In this Jan. 23, 2013 photo provided by the Minnesota Opera, Christine Brewer, left, as Sister Aloysius Beauvier, the school principal and Adriana Zabala as Sister James, a teacher and a nun, perform during a dress rehearsal for the Jan. 26 world premiere of “Doubt” at the Minnesota Opera Center in Minneapolis. (AP Photo/Minnesota Opera, Michal Daniel)
ST. PAUL, Minn. (AP) — “Only the children’s voices soothe me,” an anguished Sister Aloysius sings at the conclusion of “Doubt,” the new opera based on John Patrick Shanley’s Pulitzer Prize-winning play.
She has just confessed that she is tormented by uncertainty about the actions she has taken to drive out a priest whom she suspects of sexually abusing a child in the school where she is principal. And Shanley makes things just ambiguous enough that the audience, too, is left unsure of the truth.
But of this there is no doubt: The opera, with a libretto by Shanley and music by Douglas J. Cuomo, makes for a gripping 2 1/2 hours of theater. The work had its world premiere Saturday [auth] night in a production by Minnesota Opera, which commissioned it, and the enthusiastic audience at the Ordway Center responded with a standing ovation for the cast and creative team.
The loudest applause deservedly went to Christine Brewer, the distinguished American soprano who may have found the role of a lifetime as Sister Aloysius, an old-style disciplinarian whose devout faith does not inhibit her from resorting to devious tactics to defend her values.
On first hearing, it’s hard to say how much of the project’s success is due to the strength of Shanley’s play and how much to Cuomo’s musical setting.
The composer, who has written one previous opera called “Arjuna’s Dilemma” and is perhaps best known for the theme music to TV’s “Sex and the City,” is clearly talented. He has an ear for subtle dissonance, and his inventive orchestrations are enhanced by judicious use of saxophone, piano and celeste. Shanley has rewritten a lot of the text to make it more singable and has opened up the play by adding choruses for children and for the churchgoers at St. Nicholas parish in the Bronx of 1964.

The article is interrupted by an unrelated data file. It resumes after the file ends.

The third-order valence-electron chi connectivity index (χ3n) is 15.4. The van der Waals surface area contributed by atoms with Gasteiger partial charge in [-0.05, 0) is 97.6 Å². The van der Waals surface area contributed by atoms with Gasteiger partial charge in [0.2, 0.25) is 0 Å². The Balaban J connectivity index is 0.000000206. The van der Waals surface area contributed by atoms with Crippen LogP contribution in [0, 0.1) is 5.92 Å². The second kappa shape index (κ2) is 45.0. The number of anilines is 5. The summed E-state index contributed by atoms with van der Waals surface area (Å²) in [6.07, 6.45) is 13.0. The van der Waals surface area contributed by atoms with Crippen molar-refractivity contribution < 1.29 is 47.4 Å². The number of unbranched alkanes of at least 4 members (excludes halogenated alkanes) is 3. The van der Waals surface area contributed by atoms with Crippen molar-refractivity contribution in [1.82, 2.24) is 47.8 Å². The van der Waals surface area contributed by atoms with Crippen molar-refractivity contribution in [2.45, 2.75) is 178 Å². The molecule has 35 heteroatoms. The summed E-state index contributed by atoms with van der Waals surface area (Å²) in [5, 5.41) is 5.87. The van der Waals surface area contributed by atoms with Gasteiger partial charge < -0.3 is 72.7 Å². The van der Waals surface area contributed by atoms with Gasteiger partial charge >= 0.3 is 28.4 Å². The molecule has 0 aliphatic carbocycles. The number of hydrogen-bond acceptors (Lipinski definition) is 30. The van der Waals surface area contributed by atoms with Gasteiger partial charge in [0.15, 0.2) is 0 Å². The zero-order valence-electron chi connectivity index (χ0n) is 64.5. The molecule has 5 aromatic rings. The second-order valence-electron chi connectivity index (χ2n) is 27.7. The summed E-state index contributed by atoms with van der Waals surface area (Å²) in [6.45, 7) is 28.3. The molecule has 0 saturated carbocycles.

Like the play — and the movie adaptation that starred Meryl Streep — the operatic “Doubt” takes its time gathering steam. A series of light-hearted scenes in Act 1 seem to be mainly depicting a culture clash between the rigid Sister Aloysius and the more progressive Father Flynn. Cuomo’s music for these early scenes is written in short, matter-of-fact phrases of sung dialogue, and he relies on rumblings in the orchestra to evoke the sense that something is not quite right.
But as Sister Aloysius becomes increasingly suspicious of the priest’s relationship with the school’s only black pupil, the music gains in lyric and dramatic power, culminating in their first confrontation at the end of Act 1. This arc continues throughout Act 2, where scene after scene reaches an emotional peak. The encounter in which Father Flynn wins over the young Sister James to his side takes on the feel of a seduction scene, their voices rising in overlapping harmony as they affirm that the “message of the Savior” is the “love of people.” And Sister Aloysius’s interview with Donald’s mother — sung with rich, passionate tone by mezzo-soprano Denyce Graves — is riveting in its intensity.
It’s in these later scenes that Cuomo gives Brewer a chance to exploit her plush upper register to its fullest. And her soaring vocal line as she moves toward victory and then gives voice to doubt imbue her character with a kind of tragic grandeur that words alone could not achieve.
The other soloists are first-rate as well. As Father Flynn, Matthew Worth complements his flexible baritone with a dashing, ingratiating presence that may or may not conceal a dark secret. Mezzo Adriana Zabala makes a sweet-voiced, earnest Sister James.
The production, directed by Kevin Newbury, is fast-paced and effective if perhaps overly elaborate. The many scenes melt seamlessly into one another thanks to Robert Brill’s movable sets and Japhy Weideman’s evocative lighting. Conductor Christopher Franklin leads the orchestra in a persuasive account of the score.
There are four more performances through Feb. 3.